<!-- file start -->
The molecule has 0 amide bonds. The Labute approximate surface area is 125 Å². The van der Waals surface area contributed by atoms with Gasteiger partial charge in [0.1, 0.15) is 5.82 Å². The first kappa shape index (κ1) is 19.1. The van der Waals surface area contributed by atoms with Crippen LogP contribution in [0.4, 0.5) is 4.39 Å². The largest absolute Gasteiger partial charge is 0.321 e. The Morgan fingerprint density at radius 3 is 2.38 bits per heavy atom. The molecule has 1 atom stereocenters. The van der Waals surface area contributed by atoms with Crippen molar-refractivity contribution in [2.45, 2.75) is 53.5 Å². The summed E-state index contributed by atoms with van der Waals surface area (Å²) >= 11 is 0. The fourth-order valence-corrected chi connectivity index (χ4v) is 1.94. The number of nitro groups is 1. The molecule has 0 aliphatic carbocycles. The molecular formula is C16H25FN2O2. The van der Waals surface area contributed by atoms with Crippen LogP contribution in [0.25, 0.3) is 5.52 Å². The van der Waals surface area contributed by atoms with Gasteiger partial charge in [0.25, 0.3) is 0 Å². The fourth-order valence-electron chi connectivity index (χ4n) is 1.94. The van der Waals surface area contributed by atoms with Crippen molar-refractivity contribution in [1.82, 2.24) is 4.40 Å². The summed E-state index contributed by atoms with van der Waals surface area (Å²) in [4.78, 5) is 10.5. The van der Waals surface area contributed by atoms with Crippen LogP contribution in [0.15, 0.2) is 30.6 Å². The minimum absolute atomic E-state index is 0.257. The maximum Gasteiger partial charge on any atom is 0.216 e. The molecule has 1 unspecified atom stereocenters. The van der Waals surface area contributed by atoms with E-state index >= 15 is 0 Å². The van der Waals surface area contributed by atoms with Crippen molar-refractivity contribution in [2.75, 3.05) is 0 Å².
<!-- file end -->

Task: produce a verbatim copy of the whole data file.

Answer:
The molecule has 0 amide bonds. The Labute approximate surface area is 125 Å². The van der Waals surface area contributed by atoms with Gasteiger partial charge in [0.1, 0.15) is 5.82 Å². The first kappa shape index (κ1) is 19.1. The van der Waals surface area contributed by atoms with Crippen LogP contribution in [0.4, 0.5) is 4.39 Å². The largest absolute Gasteiger partial charge is 0.321 e. The Morgan fingerprint density at radius 3 is 2.38 bits per heavy atom. The molecule has 1 atom stereocenters. The van der Waals surface area contributed by atoms with Crippen molar-refractivity contribution in [2.45, 2.75) is 53.5 Å². The summed E-state index contributed by atoms with van der Waals surface area (Å²) >= 11 is 0. The fourth-order valence-corrected chi connectivity index (χ4v) is 1.94. The number of nitro groups is 1. The molecule has 0 aliphatic carbocycles. The molecular formula is C16H25FN2O2. The van der Waals surface area contributed by atoms with Crippen LogP contribution in [0.25, 0.3) is 5.52 Å². The van der Waals surface area contributed by atoms with Gasteiger partial charge in [0.25, 0.3) is 0 Å². The fourth-order valence-electron chi connectivity index (χ4n) is 1.94. The van der Waals surface area contributed by atoms with Crippen molar-refractivity contribution in [1.82, 2.24) is 4.40 Å². The summed E-state index contributed by atoms with van der Waals surface area (Å²) in [4.78, 5) is 10.5. The van der Waals surface area contributed by atoms with Crippen LogP contribution in [0.15, 0.2) is 30.6 Å². The minimum absolute atomic E-state index is 0.257. The maximum Gasteiger partial charge on any atom is 0.216 e. The molecule has 1 unspecified atom stereocenters. The van der Waals surface area contributed by atoms with E-state index >= 15 is 0 Å². The van der Waals surface area contributed by atoms with Crippen molar-refractivity contribution in [2.75, 3.05) is 0 Å².